On November 22, 1995, at 1149 eastern standard time (est), a Sonerai II, N36AL, owned and piloted by an instrument rated private pilot, was destroyed during a collision with the ground shortly after takeoff. The pilot sustained fatal injuries. The personal 14 CFR Part 91 flight was not operating on a flight plan. Visual meteorological conditions prevailed at the time of the accident. The flight departed Willow Run Airport, Belleville, Michigan, at 1149 est. Use your browsers 'back' function to return to synopsisReturn to Query Page
This was the maiden flight for the experimental Sonerai II LTS. The pilot had been constructing the airplane for the previous 12-13 years. According to eyewitness statements, the airplane appeared to be doing fine as it taxied along the runway, but as it broke ground, it was immediately obvious that the pilot had lost control of the airplane. On liftoff, the airplane pitched up followed by a series of oscillations, up and down dips at approximately 200 to 300 feet above ground. The airplane performed an 180 degree turn to the left, followed by a nosedive into a spin and impacted a wooded area .5 miles south of the airport. The witnesses said it appeared to be a weight and balance problem.
The builder/pilot modified the airframe approximately 12 inches longer to accommodate a Continental O-200-A accessory section (the engine weighted 200.5 pounds w/o starter/prop), with an additional tail weight of 4.5 pounds added after completing the weight and balance. The pilot/builder airframe record's indicate that he calculated various weight and balance extremes that indicated all should be within the CG flight envelope. The pilot/builder used ordinary household weight scales to calculate his weight and balance data. The airplane's empty weight was 212 pounds in excess of the kit plan's specifications.
In a phone conversation with the kit manufacturer, the manufacturer stated that the kit was designed for a modified VW engine (approximately 125 lbs), mounted flush to the firewall. In this configuration, the airplane was still nose heavy and needed approximately 13 to 14 lbs of weight added to the tail section to keep the Center of Gravity (CG) envelope within 8 to 16 inches aft of the wing's leading edge. The kit manufacturer addressed concerns about the weight of the Continental engine (O- 200-A) and of the larger horsepower output.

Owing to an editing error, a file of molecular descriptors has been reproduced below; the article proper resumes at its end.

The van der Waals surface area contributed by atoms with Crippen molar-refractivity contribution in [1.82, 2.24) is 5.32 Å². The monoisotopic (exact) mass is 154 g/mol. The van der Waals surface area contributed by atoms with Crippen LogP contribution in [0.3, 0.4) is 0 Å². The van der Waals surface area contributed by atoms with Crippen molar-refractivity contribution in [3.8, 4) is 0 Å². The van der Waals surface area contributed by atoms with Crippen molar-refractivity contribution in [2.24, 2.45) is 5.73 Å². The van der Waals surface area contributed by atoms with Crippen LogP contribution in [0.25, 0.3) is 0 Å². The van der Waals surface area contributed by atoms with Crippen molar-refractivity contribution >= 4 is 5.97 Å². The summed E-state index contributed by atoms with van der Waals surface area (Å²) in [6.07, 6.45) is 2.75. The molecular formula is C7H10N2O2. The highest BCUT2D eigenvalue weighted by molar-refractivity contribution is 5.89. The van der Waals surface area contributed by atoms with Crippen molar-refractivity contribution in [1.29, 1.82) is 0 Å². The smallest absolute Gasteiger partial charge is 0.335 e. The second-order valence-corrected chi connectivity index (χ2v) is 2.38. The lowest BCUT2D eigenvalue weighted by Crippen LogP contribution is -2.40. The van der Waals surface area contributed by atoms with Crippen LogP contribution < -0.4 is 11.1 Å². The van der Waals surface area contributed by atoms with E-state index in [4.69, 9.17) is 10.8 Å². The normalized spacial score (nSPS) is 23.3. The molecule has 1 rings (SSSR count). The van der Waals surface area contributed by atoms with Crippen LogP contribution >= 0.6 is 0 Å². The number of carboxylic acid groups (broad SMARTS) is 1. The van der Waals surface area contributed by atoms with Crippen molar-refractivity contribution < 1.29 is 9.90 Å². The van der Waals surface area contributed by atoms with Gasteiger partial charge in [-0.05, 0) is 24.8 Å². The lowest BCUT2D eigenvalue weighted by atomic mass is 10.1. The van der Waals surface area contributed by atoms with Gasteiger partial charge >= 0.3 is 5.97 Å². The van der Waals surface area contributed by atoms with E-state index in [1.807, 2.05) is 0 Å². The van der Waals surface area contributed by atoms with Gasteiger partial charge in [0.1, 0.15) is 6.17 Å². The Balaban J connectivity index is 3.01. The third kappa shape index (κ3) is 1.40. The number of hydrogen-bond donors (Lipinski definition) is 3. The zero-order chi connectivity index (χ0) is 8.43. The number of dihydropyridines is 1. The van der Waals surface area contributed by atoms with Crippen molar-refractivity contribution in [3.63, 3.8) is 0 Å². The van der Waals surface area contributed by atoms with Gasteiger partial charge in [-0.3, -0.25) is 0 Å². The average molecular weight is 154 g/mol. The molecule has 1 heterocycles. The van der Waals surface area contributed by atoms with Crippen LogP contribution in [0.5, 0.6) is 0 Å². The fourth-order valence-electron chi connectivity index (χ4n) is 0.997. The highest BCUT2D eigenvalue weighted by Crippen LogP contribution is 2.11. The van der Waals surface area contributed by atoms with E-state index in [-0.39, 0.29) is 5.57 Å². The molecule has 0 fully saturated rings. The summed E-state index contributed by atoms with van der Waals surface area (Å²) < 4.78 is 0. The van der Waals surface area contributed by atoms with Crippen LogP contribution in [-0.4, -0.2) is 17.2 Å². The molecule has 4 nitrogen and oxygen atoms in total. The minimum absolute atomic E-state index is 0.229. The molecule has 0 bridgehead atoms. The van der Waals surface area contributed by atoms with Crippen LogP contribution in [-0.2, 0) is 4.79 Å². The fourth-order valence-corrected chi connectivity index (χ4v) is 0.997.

The pilot/builder's scales were tested on April 6, 1996. The scales involved were all manufactured by the same company, however, the models varied in style and weight limits. All the scales were tested up to 325 pounds and the following discrepancies were noted during the test; the nose scale had an error of +2 pounds with a weight limit to 300 pounds. The left main scale had an error of +11 pounds with a weight limit to 325 pounds. The right main scale had an error of +13 pounds with a weight limit to 330 pounds.
A weight and balance was attempted by the IIC on January 10, 1996. The wreckage was propped up with the appropriate parts located in their respective fuselage stations on the airplane. A nose wheel scale and main wheel scales were placed at the pilot/builder's fuselage station. The nose scale read 200 pounds plus or minus 10 pounds for scale error; however, due to the condition of the empennage, the main scales could not be read with any accuracy due to the wreckage position. The IIC used the builder's/pilot main landing gear weight for the calculations of the weight and balance. The CG position was calculated by the IIC using the pilot's solo configuration which equaled 7.4 inches aft of datum.
Post mortem examination of the pilot found no pre-existent pathological conditions which would have contributed to the accident. The autopsy was conducted at the Wayne County Medical Center, Detroit, Michigan, on November 23, 1995.
Toxicological examination of post-accident specimens from the pilot detected Atenolol in the blood and urine. Atenolol is used for the treatment of hypertension. In addition, 91.2 (ug/ml, ug/g) of salicylate was detected in the urine. According to the 1993 edition of the Physicians' Desk Reference, Salicylate is any salt of Salicylic Acid, which is used in making aspirin, as a preservative and flavoring agent, and also in external treatment of certain skin conditions. According to a doctor at FAA's Civil Aeromedical Institute in Oklahoma City, Oklahoma, the reported amounts of the drugs would not have had an effect on the pilot's performance during the flight.